Dominic Chu: It’s tough to say right now. Every single poll indicates they will—not by a huge margin, but slightly better than half say they are going to leave. There are so many voices on both sides of the argument, screaming at the top of their lungs. Policymakers in their nation’s version of a
central bank and treasury department say it’s not a good idea for the U.K. to leave but, at the same time, a strong contingency of people say they don’t need to be embroiled in the E.U. and will be better off without them. Reporting on ‘Brexit’ is quite possibly watching history unfold. Everybody can forecast or try to predict if the U.K. would hypothetically leave but, from a journalistic standpoint, it’s going to be very interesting to watch—especially when I look back 10 to15 years from now and can say I was there for the whole thing.
Opportunist: Do you believe Fed Chair Janet Yellen will announce an interest rate hike in July?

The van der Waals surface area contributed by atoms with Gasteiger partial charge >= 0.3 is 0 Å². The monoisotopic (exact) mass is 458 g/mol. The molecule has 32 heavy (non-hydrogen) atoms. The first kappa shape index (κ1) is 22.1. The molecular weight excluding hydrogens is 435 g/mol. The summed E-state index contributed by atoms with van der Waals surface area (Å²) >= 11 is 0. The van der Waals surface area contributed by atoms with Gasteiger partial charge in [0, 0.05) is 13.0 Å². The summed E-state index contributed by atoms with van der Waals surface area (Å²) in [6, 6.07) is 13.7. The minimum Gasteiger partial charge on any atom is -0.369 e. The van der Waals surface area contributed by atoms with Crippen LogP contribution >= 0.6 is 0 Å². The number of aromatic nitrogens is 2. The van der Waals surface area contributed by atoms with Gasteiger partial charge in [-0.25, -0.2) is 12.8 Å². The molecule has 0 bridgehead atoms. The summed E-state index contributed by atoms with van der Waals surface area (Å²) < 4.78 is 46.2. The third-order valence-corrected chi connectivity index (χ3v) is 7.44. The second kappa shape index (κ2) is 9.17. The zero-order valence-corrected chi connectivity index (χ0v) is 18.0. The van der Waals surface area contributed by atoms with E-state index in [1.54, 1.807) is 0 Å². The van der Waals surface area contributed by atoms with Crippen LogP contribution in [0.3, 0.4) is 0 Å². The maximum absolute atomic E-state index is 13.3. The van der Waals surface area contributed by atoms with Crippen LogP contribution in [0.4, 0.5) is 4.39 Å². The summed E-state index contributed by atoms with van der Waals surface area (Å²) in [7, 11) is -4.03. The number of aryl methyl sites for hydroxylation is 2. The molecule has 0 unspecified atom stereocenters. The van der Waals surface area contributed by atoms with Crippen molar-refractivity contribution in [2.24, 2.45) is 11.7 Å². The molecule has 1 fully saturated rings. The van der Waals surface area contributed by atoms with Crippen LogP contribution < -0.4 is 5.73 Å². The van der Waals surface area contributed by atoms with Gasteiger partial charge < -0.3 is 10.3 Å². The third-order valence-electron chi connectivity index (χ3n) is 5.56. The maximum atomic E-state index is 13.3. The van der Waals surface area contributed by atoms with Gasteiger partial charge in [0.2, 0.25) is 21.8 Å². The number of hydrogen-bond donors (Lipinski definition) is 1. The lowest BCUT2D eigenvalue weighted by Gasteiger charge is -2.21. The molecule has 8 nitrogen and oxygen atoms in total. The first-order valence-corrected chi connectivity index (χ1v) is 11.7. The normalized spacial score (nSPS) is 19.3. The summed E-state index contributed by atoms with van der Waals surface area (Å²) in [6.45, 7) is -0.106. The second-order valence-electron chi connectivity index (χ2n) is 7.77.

Dominic Chu: That’s an interesting question. Up until recently, there have been those who believe the U.S. economy is no longer in crisis mode and is strong enough to sustain a quarter percent interest rate increase. But we saw what happened last year when the Fed raised rates. The stock market had one of the worst starts in the weeks that ensued. The latest jobs numbers are definitely not up to snuff. I don’t know if that was a one-off or not, but it leaves a lot to consider. I don’t envy the job of a central banker here in the states or anywhere else in the world.
Opportunist: What are your thoughts on Microsoft’s acquisition of LinkedIn for $26.2B in cash? How will this move affect each of the companies?
Dominic Chu: When the headlines broke it was kind of surprising. You often hear about social media companies or those in the new media space getting acquired, but it never occurred to me that Microsoft would be interested in LinkedIn the way it is. Microsoft is obviously a huge mega cap company that is looking to grow and find ways to be relevant in five, 10, 15 or even 20 years. They can capture a user base geared toward office productivity products in networking or connectivity or the relationship management side of things. One M&A attorney told me it wouldn’t be too big of a step to see it being integrated into a client relationship management suite of products for Microsoft.
Opportunist: News of the Microsoft-LinkedIn deal sent Twitter stock soaring. After a dismal year of trading, is Twitter an attractive acquisition candidate? If so, who might potential buyers be?